Shelter Scotland’s Aoife Deery asks how can we learn from the experiences of those we help to improve our services?
Many charities in Scotland will be aware of the value and importance of service user involvement in their work, and we at Shelter Scotland are no different. In recent months, the Communications and Policy department has been reflecting and experimenting on how we can best involve service users in our work and planning.
As an organisation, Shelter Scotland does a significant amount of service user involvement and we are always looking for new ways to involve people with lived experience of homelessness or bad housing in helping to shape and inform our work. Some examples of how we currently involve service users are:
- asking their consent to use their experiences as case studies;
- facilitating groups and projects such as the Glasgow Participation Project;
- hosting an online private tenants forum and setting up a Private Tenant Panel to ensure the voices of private tenants are represented and heard in policy and campaigning, and;
- asking them to take part in events such as the recent Housing Hustings, and various conferences.
However, it can be extremely difficult to involve service users in a non-tokenistic and genuinely valuable way which meets the needs, abilities and expectations of both the organisation and the people we have worked with. It can also be particularly challenging to interest people in the often opaque and time consuming world of policy and research.
A useful way to measure the value of our efforts is to refer back to Arnstein (1969)’s Ladder of Citizen Participation. Our ambition in the Communications and Policy department is to find opportunities to move up the ladder and involve the people who use our services in ways that help to direct our policy priorities and shape our campaigns for real change.
In March, we held our biggest policy event which was our annual Homelessness Conference and this represented a turning point in how I personally view service user involvement in policy work and the incredible impact it can have.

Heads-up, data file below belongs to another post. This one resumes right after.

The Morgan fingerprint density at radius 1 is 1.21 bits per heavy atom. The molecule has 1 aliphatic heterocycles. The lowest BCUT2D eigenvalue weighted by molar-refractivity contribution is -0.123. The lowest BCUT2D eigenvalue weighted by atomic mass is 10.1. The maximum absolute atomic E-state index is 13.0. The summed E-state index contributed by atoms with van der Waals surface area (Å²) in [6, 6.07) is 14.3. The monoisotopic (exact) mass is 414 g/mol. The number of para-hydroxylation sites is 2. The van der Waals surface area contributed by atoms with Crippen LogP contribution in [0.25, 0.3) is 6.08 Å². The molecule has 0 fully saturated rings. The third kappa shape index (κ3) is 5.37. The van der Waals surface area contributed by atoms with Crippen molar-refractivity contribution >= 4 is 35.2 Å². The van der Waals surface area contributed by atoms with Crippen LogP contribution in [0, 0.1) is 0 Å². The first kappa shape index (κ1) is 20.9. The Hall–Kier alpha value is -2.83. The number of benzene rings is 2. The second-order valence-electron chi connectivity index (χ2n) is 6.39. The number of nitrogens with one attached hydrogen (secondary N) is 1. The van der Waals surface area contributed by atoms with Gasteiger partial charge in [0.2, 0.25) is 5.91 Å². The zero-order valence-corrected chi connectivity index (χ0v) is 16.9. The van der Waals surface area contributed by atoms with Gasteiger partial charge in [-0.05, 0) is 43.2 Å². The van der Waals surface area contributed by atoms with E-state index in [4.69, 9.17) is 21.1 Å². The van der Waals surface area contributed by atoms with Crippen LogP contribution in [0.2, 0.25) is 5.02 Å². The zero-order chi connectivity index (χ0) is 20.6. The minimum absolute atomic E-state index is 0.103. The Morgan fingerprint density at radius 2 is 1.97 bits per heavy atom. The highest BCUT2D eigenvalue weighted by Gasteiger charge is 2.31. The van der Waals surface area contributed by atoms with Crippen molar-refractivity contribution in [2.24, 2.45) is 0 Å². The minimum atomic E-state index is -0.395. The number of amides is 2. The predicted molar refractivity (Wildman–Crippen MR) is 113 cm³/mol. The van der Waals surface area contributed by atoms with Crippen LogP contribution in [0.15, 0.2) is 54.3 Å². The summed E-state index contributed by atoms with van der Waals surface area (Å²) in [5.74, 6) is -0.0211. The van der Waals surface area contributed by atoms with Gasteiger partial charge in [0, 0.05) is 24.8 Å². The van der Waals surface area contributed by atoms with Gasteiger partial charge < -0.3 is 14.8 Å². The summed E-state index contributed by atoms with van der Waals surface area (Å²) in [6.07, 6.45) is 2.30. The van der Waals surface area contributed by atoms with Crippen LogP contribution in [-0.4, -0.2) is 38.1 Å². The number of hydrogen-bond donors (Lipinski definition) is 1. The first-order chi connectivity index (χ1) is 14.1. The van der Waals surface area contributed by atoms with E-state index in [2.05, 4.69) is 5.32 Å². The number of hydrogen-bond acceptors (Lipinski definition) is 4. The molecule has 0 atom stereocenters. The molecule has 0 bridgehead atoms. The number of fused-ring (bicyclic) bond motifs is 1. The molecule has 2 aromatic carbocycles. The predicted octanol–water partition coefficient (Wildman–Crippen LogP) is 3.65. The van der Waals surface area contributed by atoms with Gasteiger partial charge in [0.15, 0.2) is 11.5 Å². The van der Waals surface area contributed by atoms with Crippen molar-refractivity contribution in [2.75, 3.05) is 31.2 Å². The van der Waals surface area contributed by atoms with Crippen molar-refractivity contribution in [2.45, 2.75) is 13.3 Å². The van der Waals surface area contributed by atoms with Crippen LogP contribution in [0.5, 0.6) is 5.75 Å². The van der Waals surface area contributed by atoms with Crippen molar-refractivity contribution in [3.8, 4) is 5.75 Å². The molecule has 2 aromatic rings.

We were keen to have people who used our services genuinely involved in the conference. Suzanne and Sonja are two women who had help from Shelter Scotland when they became homeless after relationship breakdowns. Fortunately for us, they both chose to continue being involved at our Dundee Community Hub as volunteers. They took part in the introduction to the conference and set the tone for the day by speaking honestly and calling practitioners (and the Cabinet Secretary!) to action on issues that they had come face to face with from first-hand experience of our homelessness system.
Julie and Robert, two former service users now involved in the Glasgow Participation Project, “Time for Change” group, co-hosted a breakout session with Shelter Scotland staff at the conference. The session challenged delegates to think about solutions to bridge the gaps in the current homelessness system and the learnings from the session will be used to improve our understanding of problems and solutions in the sector.
We know that having the input of people who experience the system we are trying to change is persuasive and will only make our message stronger. With this in mind, we now have to consider what other ways service users can be involved in policy work, moving up the ladder of participation towards citizen control and becoming more service user led in our policy approach. We want to open this conversation up with others, always bearing in mind our ultimate aim of ensuring there’s a safe, secure and affordable home for everyone.
- Aoife Deery is a policy officer at Shelter Scotland